March Madness is an annual event that sports fans look forward to each year. I would imagine that more TV sets are flashing images of slam dunks than they are of Duck Dynasty.
The Big 12 entered the tournament with high expectations and much optimism; however, by the end of the first round reality had struck. The University of Texas, Baylor, Oklahoma State, and Iowa State University had suffered defeat and have been sidelined for the rest of the tournament. The youthful enthusiasm and hard work of their players was outmatched by the effort of their opponents.
Three teams from the Big 12 live to fight another day. Kansas University, Oklahoma University, and feisty West Virginia move forward into round two.
Of these three, the Rock-Chalk-Jayhawks of KU have one of the more interesting matchups. The regular season Big 12 champs will face the Wichita State University from the Missouri Valley. This is a game that many from the state of Kansas have been asking for since Greg Marshall placed his winning brand on the WSU program.
Basketball, like other sports, can have a long-lasting impact on the lives of those who have played the game. Players benefit from both the positive influence of coaches and teammates, and the discipline they have learned.
There is another benefit to sports, and it’s seen in the ministry of the Fellowship of Christian Athletes. This group uses sports as an arena to teach their four core values:
- Integrity: A Christ-like wholeness that is to be demonstrated privately, and publicly. (Proverbs 11:3).
- Serving: A life that reflects the servant’s heart of Jesus (John 13:1-7).
- Teamwork: A unity in all of our relationships that is possible through Christ (Philippians 2:1-54).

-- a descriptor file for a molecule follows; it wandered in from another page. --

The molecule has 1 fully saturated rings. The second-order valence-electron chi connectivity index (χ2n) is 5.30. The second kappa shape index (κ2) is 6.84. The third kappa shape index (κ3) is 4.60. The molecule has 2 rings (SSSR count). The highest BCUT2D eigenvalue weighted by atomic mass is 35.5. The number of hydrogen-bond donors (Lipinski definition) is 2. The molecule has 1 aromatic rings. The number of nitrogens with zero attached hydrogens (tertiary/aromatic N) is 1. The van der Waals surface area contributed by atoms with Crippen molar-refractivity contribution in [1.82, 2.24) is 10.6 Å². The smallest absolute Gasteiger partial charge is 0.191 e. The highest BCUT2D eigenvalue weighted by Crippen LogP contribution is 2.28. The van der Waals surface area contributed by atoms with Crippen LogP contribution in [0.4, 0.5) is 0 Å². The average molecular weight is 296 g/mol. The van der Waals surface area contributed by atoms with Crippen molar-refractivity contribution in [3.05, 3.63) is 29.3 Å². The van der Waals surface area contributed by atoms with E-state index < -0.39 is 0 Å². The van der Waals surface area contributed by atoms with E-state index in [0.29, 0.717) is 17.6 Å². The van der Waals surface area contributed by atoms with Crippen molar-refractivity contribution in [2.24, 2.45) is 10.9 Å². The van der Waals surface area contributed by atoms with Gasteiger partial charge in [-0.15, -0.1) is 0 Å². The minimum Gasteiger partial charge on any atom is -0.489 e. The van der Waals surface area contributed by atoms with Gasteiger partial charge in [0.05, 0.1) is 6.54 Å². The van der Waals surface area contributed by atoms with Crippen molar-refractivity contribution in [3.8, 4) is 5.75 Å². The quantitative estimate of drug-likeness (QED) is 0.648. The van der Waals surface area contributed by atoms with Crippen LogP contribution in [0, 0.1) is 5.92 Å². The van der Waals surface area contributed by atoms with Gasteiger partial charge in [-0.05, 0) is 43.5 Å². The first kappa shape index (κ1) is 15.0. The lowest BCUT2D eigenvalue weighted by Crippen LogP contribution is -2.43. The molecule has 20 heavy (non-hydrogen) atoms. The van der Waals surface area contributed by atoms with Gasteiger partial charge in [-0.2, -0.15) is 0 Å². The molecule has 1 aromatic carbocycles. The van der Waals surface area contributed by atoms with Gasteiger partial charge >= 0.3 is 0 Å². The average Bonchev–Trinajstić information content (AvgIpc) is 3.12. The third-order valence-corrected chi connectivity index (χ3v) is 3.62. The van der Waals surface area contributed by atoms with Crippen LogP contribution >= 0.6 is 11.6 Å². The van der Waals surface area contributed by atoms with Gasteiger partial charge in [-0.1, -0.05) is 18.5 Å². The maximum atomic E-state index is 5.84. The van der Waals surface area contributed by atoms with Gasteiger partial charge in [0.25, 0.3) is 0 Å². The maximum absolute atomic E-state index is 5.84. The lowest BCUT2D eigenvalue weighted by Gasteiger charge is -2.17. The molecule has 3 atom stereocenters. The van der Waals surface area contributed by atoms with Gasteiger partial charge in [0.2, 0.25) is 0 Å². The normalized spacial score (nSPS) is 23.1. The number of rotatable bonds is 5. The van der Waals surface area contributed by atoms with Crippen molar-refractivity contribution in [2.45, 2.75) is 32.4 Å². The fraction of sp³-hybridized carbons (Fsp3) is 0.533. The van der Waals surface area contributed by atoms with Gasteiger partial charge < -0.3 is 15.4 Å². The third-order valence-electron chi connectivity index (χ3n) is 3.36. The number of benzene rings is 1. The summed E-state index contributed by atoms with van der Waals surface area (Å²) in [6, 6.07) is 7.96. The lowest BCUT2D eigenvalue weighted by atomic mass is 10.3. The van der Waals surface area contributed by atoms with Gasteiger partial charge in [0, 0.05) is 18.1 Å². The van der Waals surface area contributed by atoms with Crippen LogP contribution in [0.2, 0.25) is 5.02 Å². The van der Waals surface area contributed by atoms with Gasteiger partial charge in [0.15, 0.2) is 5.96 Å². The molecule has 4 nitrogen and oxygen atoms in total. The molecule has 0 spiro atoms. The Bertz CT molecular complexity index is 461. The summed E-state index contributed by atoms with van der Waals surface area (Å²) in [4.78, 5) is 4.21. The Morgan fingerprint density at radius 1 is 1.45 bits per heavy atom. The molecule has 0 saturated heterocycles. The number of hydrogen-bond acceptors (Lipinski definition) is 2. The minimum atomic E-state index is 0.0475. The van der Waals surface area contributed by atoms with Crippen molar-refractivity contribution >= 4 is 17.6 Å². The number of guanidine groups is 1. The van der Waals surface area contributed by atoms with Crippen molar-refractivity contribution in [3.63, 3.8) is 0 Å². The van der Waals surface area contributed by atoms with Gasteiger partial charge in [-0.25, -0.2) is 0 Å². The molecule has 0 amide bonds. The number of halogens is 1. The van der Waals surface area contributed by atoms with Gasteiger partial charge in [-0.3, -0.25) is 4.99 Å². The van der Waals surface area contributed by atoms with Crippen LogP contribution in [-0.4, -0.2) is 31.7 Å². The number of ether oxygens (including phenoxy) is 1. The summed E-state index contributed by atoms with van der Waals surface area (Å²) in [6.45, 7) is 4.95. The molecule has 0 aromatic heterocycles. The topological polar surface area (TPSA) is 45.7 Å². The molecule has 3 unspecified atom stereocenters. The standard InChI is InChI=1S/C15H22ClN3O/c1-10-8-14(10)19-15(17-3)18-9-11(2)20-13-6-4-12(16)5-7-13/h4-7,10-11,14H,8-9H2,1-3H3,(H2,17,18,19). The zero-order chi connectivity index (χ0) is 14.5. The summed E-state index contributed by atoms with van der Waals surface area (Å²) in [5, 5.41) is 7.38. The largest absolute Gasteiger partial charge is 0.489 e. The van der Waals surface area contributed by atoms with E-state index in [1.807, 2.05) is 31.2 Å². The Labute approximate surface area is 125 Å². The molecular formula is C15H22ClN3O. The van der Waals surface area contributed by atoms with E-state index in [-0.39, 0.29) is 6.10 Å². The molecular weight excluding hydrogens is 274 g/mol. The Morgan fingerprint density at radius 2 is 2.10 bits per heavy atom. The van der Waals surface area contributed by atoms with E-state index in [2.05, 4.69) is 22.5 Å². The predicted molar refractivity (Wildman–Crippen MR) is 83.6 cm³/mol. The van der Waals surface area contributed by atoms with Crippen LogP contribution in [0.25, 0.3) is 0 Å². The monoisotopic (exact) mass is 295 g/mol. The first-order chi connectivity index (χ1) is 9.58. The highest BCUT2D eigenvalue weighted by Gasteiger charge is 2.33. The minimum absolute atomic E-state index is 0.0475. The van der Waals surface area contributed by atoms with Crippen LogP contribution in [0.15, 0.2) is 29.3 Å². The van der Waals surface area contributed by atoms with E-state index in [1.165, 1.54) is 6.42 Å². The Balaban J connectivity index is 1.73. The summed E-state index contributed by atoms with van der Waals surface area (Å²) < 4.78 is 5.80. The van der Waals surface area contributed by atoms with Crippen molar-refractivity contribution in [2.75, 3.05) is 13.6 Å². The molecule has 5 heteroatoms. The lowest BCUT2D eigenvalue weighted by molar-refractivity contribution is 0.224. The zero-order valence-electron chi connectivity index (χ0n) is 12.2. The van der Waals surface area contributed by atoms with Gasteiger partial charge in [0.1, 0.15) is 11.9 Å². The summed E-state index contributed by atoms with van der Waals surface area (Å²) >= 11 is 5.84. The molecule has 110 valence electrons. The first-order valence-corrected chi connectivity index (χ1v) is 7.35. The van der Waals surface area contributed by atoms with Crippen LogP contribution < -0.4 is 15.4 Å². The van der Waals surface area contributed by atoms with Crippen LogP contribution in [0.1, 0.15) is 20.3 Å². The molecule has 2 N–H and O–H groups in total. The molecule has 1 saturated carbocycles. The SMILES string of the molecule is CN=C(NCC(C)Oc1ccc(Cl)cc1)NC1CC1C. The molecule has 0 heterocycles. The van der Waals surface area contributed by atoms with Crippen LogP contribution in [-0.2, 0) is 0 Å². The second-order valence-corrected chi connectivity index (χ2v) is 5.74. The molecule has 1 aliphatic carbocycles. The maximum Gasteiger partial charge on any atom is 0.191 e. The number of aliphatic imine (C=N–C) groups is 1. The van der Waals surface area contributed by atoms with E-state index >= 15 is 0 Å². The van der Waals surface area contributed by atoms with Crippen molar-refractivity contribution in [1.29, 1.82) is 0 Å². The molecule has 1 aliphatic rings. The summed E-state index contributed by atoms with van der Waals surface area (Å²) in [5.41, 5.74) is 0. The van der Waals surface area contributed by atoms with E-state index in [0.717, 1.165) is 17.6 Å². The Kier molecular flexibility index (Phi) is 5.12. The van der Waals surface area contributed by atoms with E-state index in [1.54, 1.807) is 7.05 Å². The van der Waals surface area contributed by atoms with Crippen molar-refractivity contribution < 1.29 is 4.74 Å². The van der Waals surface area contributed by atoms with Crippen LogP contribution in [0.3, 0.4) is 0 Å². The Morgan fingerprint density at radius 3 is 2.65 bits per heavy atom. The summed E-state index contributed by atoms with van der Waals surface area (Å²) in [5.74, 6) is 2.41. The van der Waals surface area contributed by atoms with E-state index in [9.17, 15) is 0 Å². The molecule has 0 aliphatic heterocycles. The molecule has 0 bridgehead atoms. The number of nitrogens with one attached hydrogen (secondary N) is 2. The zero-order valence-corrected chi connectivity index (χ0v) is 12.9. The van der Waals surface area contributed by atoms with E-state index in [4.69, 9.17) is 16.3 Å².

- Excellence: A life that honors and glorifies God in all we do (Colossians 3:23-24)
When you set down in front of your TV to watch your favorite team, give some thought to these four core values. During the timeouts or commercials, examine your life to see if these values are at the core of your life.
Last night I had my TV tuned in to ESPN, so I could watch the Kansas State Wildcats play the Kansas Jayhawks in a game of basketball. During a commercial break, I quickly flipped through the channels and found The Voice playing on channel 3.
NBC describes The Voice as “the Emmy Award winning, number one series on NBC, featuring the country’s best unknown artists and four of the biggest names in music as coaches.” Due to the success of the program judges Adam Levine, Pharrell Williams, Christiana Aguilera, and Blake Shelton have become household names.
The title of the show, The Voice, reminds me of the words of Psalm 5:1-4: “Listen to my words, O Lord, and consider my meditation. Give heed to the voice of my cry, My King and my God, for to You I will pray. My voice You shall hear in the morning, O Lord; In the morning I will direct it to You, and I will look up.”
There is a voice that God listens for throughout each and every day of the Earth’s existence, and it is your voice. God listens to your words, and He considers your concerns.
When you read this Psalm, you can discover several things:
- The details of the prayer: It was not some haphazard exercise, but there was an appointed time to meet with God—“in the morning.”
- The determination and discipline of the prayer: “I will pray” not “I might pray.”
- The direction of the prayer: It was directed towards God (Jeremiah 33:3).
The difference between “The Voice” and “Your Voice” is this: You have never had to compete to get the Judge to hear you voice and to get His attention. You can approach Him boldly in your time of need (Hebrews 4:16), and you can have the confidence of knowing He always hears your voice: “The Lord has heard the sound of my weeping. The Lord has heard my appeal for mercy; the Lord has accepted my prayer (Psalm 6).”
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